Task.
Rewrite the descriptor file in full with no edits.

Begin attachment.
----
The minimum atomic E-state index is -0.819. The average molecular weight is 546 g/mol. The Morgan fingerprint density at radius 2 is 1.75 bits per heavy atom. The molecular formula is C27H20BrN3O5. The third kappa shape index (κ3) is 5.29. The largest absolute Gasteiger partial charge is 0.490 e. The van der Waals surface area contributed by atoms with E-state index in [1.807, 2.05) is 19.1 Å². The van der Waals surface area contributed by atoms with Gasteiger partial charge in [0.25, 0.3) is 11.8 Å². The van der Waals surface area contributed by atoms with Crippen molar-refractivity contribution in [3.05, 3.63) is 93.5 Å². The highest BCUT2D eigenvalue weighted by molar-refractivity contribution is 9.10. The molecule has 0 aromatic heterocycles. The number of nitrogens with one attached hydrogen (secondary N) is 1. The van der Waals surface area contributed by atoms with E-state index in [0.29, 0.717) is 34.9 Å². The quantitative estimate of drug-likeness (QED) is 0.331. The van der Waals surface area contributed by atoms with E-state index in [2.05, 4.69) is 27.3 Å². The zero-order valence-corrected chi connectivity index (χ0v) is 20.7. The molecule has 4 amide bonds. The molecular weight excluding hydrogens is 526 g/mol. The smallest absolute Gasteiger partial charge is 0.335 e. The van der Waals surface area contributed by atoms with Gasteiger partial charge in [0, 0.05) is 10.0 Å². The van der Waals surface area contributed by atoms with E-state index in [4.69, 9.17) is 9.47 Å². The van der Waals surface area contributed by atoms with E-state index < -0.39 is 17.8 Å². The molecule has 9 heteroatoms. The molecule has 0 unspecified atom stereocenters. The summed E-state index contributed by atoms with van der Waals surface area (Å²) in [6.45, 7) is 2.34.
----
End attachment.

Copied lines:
The minimum atomic E-state index is -0.819. The average molecular weight is 546 g/mol. The Morgan fingerprint density at radius 2 is 1.75 bits per heavy atom. The molecular formula is C27H20BrN3O5. The third kappa shape index (κ3) is 5.29. The largest absolute Gasteiger partial charge is 0.490 e. The van der Waals surface area contributed by atoms with E-state index in [1.807, 2.05) is 19.1 Å². The van der Waals surface area contributed by atoms with Gasteiger partial charge in [0.25, 0.3) is 11.8 Å². The van der Waals surface area contributed by atoms with Crippen molar-refractivity contribution in [3.05, 3.63) is 93.5 Å². The highest BCUT2D eigenvalue weighted by molar-refractivity contribution is 9.10. The molecule has 0 aromatic heterocycles. The number of nitrogens with one attached hydrogen (secondary N) is 1. The van der Waals surface area contributed by atoms with E-state index in [0.29, 0.717) is 34.9 Å². The quantitative estimate of drug-likeness (QED) is 0.331. The van der Waals surface area contributed by atoms with E-state index in [2.05, 4.69) is 27.3 Å². The zero-order valence-corrected chi connectivity index (χ0v) is 20.7. The molecule has 4 amide bonds. The molecular weight excluding hydrogens is 526 g/mol. The smallest absolute Gasteiger partial charge is 0.335 e. The van der Waals surface area contributed by atoms with Gasteiger partial charge in [0, 0.05) is 10.0 Å². The van der Waals surface area contributed by atoms with E-state index in [4.69, 9.17) is 9.47 Å². The van der Waals surface area contributed by atoms with E-state index < -0.39 is 17.8 Å². The molecule has 9 heteroatoms. The molecule has 0 unspecified atom stereocenters. The summed E-state index contributed by atoms with van der Waals surface area (Å²) in [6.45, 7) is 2.34.